The numbers are alarming. It is estimated 1 in 50 children are born with autism. That is more than childhood cancer, pediatric AIDS and juvenile diabetes combined.
Part of the reason is doctors are getting better at diagnosing children, but it remains one of the most puzzling disorders and heart-wrenching for families.
A local college student talked about growing up with a twin sister with autism in a video she posted on YouTube:
"People always ask me what it's like to have a twin. What it's like to have an autistic sister," she said. "That's how it's always been."
"I remember attending elementary school and saying to my mom, 'I'd like to stay home when Erica can talk ... I wish that was how it worked," Thornton said in a speech at a fundraiser for autistic programs. Her words captivated the room.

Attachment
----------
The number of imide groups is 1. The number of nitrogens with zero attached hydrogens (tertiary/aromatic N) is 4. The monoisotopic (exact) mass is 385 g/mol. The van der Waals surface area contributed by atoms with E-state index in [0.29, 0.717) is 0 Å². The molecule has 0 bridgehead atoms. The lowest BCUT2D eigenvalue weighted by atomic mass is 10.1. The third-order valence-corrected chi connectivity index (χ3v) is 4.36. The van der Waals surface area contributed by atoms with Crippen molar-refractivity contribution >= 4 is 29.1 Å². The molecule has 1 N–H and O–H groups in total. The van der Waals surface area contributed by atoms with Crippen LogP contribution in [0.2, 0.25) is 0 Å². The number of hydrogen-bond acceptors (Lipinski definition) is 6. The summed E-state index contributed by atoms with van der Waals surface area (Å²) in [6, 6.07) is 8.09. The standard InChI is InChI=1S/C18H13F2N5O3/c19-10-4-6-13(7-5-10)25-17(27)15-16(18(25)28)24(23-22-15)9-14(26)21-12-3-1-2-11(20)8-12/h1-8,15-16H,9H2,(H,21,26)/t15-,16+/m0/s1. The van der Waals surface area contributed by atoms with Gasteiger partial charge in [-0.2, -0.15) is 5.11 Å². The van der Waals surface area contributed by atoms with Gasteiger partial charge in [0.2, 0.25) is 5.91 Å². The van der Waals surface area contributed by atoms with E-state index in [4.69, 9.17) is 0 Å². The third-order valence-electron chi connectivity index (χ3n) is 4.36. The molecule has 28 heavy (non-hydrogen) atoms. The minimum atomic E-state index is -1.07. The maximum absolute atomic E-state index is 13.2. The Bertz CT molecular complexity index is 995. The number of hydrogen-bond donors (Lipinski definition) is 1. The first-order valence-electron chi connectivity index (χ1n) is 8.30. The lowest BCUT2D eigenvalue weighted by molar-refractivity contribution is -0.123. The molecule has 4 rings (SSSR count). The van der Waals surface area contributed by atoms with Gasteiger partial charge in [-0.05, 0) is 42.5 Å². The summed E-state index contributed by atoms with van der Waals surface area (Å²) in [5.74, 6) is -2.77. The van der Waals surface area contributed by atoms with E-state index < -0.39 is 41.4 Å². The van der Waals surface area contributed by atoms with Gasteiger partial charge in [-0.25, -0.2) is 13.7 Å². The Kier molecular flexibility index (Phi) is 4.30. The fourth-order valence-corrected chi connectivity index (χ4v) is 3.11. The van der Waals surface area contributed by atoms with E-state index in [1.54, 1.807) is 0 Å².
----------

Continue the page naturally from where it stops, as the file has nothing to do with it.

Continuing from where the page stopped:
Erica Thornton never did learn to speak like her other siblings. She remains in a program called Giant Steps. She turns age 22 in two years, and special education programs will end for her -- yet another challenge facing adults with autism.
But experts do believe there has been tremendous progress made in the treatment of autism.
"Just in the last few years, we've discovered 90 percent of autistic children can learn to speak by age 5, as long as we begin early intervention," said Dr. Robert Daniels.
Even that is controversial. There are many different treatment programs when it comes to autism, and there is a huge range even within those diagnoses.
What is known for sure, it affects more boys than girls. It happens during pregnancy and is a combination of genetic and enviornmental factors.